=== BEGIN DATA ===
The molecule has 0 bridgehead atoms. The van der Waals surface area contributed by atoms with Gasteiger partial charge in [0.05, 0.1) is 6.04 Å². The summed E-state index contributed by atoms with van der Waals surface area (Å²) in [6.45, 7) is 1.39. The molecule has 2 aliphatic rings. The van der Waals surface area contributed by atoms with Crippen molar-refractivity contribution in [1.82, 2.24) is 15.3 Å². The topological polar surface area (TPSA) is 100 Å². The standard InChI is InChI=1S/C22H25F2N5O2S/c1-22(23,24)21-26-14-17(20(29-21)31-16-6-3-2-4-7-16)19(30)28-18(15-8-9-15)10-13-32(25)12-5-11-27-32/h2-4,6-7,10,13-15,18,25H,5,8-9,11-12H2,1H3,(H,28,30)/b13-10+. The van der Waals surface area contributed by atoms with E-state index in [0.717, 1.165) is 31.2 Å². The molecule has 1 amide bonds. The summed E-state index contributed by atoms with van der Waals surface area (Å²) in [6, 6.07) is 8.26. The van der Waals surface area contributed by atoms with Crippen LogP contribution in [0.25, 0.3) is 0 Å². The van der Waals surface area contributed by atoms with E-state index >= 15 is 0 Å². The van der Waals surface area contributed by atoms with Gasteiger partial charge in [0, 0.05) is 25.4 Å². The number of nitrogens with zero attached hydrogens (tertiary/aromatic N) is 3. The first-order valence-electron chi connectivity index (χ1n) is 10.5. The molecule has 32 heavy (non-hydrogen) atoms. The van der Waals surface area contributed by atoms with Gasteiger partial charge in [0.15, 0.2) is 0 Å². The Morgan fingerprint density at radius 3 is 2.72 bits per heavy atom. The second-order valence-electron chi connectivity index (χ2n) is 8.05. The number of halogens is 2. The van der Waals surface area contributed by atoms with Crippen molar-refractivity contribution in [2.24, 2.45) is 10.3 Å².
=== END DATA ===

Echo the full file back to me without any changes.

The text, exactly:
The molecule has 0 bridgehead atoms. The van der Waals surface area contributed by atoms with Gasteiger partial charge in [0.05, 0.1) is 6.04 Å². The summed E-state index contributed by atoms with van der Waals surface area (Å²) in [6.45, 7) is 1.39. The molecule has 2 aliphatic rings. The van der Waals surface area contributed by atoms with Crippen molar-refractivity contribution in [1.82, 2.24) is 15.3 Å². The topological polar surface area (TPSA) is 100 Å². The standard InChI is InChI=1S/C22H25F2N5O2S/c1-22(23,24)21-26-14-17(20(29-21)31-16-6-3-2-4-7-16)19(30)28-18(15-8-9-15)10-13-32(25)12-5-11-27-32/h2-4,6-7,10,13-15,18,25H,5,8-9,11-12H2,1H3,(H,28,30)/b13-10+. The van der Waals surface area contributed by atoms with E-state index in [0.717, 1.165) is 31.2 Å². The molecule has 1 amide bonds. The summed E-state index contributed by atoms with van der Waals surface area (Å²) in [6, 6.07) is 8.26. The van der Waals surface area contributed by atoms with Crippen LogP contribution in [0.25, 0.3) is 0 Å². The van der Waals surface area contributed by atoms with E-state index >= 15 is 0 Å². The van der Waals surface area contributed by atoms with Gasteiger partial charge in [0, 0.05) is 25.4 Å². The number of nitrogens with zero attached hydrogens (tertiary/aromatic N) is 3. The first-order valence-electron chi connectivity index (χ1n) is 10.5. The molecule has 32 heavy (non-hydrogen) atoms. The van der Waals surface area contributed by atoms with Gasteiger partial charge in [0.15, 0.2) is 0 Å². The Morgan fingerprint density at radius 3 is 2.72 bits per heavy atom. The second-order valence-electron chi connectivity index (χ2n) is 8.05. The number of halogens is 2. The van der Waals surface area contributed by atoms with Crippen molar-refractivity contribution in [2.24, 2.45) is 10.3 Å².